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Queen Elizabeth II to Shake Hands with Former IRA Commander Martin McGuinness

Posted on the 27 June 2012 by Periscope @periscopepost
Queen Elizabeth II to shake hands with former IRA commander Martin McGuinness Queen Elizabeth II. Photo credit: William Mary Law Library

The background

On the second day of her state visit to Northern Ireland today Queen Elizabeth II will meet and shake the hand of Martin McGuinness, the province’s Deputy First Minister who once was an IRA commander. The handshake — which is unlikely to be in public — will take place at an event sponsored by Co-operation Ireland, which works to bring divided communities together – in the Lyric Theatre in south Belfast.

The historic handshake is widely considered to be a remarkable act of reconciliation by the Queen given that the IRA killed her cousin Lord Mountbatten in a 1979 bombing which also claimed the lives of Mountbatten’s 14-year-old grandson Nicholas Knatchbull, and a 15-year-old crew member, Paul Maxwell. The Dowager Lady Brabourne, his daughter’s mother in law, died from her injuries the following day. In 1984 a serious plot by the IRA to assassinate Prince Charles and Princess Diana at a Duran Duran concert was uncovered, reminded The Daily Mail.

British government and Sinn Fein stand to gain from handshake

Writing at The Telegraph, Lord Bew, an independent crossbench peer and professor of Irish politics at Queen’s University Belfast, insisted the handshake is politically beneficial for both the British government and Sinn Fein. “For the British Government it is simple. It wishes to reinforce the peace process and make it irreversible … Sinn Fein wishes to correct the error of boycotting last year’s royal visit to Dublin. Though Irish public opinion was less ecstatic than the British media portrayed it, mainstream opinion resented Sinn Fein’s churlish attitude and led to Mr McGuinness receiving a lower share of the vote in the presidential election than the Communist candidate received in Russia’s recent election.”

It will be an excruciating ordeal for the Queen

Andrew Pierce of The Daily Mail wondered if “anyone asked the Queen if she wants to shake hands with McGuinness?” David Cameron “should hang his head in shame for putting the Queen in the position where she felt she had no option but to follow her ministers’ advice to meet such a terrible man on British soil,” boomed Pierce, who joked “let’s hope McGuiness, the Deputy first Minister of Northern Ireland, walks through a metal detector before he meets his head of state and that she is wearing disposable gloves.” Pierce insisted that the meeting will be “excruciating for her. It will bring back unhappy memories of 1978 when she was required by the then Labour government to sit alongside the Romanian despot Nicolae Ceausescu in a carriage procession to Buckingham Palace.”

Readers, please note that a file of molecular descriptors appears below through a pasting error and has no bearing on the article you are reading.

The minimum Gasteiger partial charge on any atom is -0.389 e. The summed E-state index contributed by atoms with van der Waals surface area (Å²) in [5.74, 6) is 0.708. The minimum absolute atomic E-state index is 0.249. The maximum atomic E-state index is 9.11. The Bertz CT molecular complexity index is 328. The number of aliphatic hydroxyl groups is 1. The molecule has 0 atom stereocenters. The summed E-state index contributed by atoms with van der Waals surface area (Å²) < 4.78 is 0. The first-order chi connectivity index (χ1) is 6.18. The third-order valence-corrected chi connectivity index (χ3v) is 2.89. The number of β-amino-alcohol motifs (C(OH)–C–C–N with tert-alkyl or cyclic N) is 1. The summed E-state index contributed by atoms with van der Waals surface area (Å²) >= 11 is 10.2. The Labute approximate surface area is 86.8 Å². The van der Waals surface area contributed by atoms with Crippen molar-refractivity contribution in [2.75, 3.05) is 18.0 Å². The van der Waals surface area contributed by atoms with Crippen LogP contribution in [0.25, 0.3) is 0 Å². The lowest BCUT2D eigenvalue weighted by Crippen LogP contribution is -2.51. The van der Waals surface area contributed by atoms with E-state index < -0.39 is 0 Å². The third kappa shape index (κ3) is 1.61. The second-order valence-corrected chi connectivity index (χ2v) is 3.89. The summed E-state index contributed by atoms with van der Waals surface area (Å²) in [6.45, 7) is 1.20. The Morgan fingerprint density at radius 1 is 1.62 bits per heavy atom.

It is McGuinness not the Queen who has changed

In a leader, The Times insisted that it is wrong to interpret the handshake “as a kind of victory for McGuinness’s IRA past and Sinn Féin present. Such sentiment is understandable, but the conclusion could not be more wrong. In the baldest terms, the Queen meets Mr McGuinness in a land of which she is still head of the state that, for decades, it was his sworn mission to destroy. It is he, rather than she, who has changed.”

Deluge may yet return to Ulster

“Despite the Queen’s handshake with Martin McGuinness there is little reconciliation,” boomed Simon Jenkins at The Guardian, who insisted that “far from being reconciled, most of Belfast has merely been segregated. As a result, Northern Ireland had, at the last count, 80 barriers and “peace walls” dividing its urban and suburban neighbourhoods, three times as many as at the time of the partial ceasefire in 1994. Such a collapse in community concord is unknown elsewhere in Europe.” The future “needs realism rather than hope” said Jenkins. “Ulster’s present rulers, honed in a bitter struggle, have undoubted calibre, but they are mortal. They can shake hands with each other, not to mention the Queen, because they know they carry the confidence of their constituencies. That confidence may not outlive them. Northern Ireland politics is full of dark woods and frightening places. Sharing power across an ethnic or religious divide is inherently unstable. When the present generation passes, deluge may yet return.”

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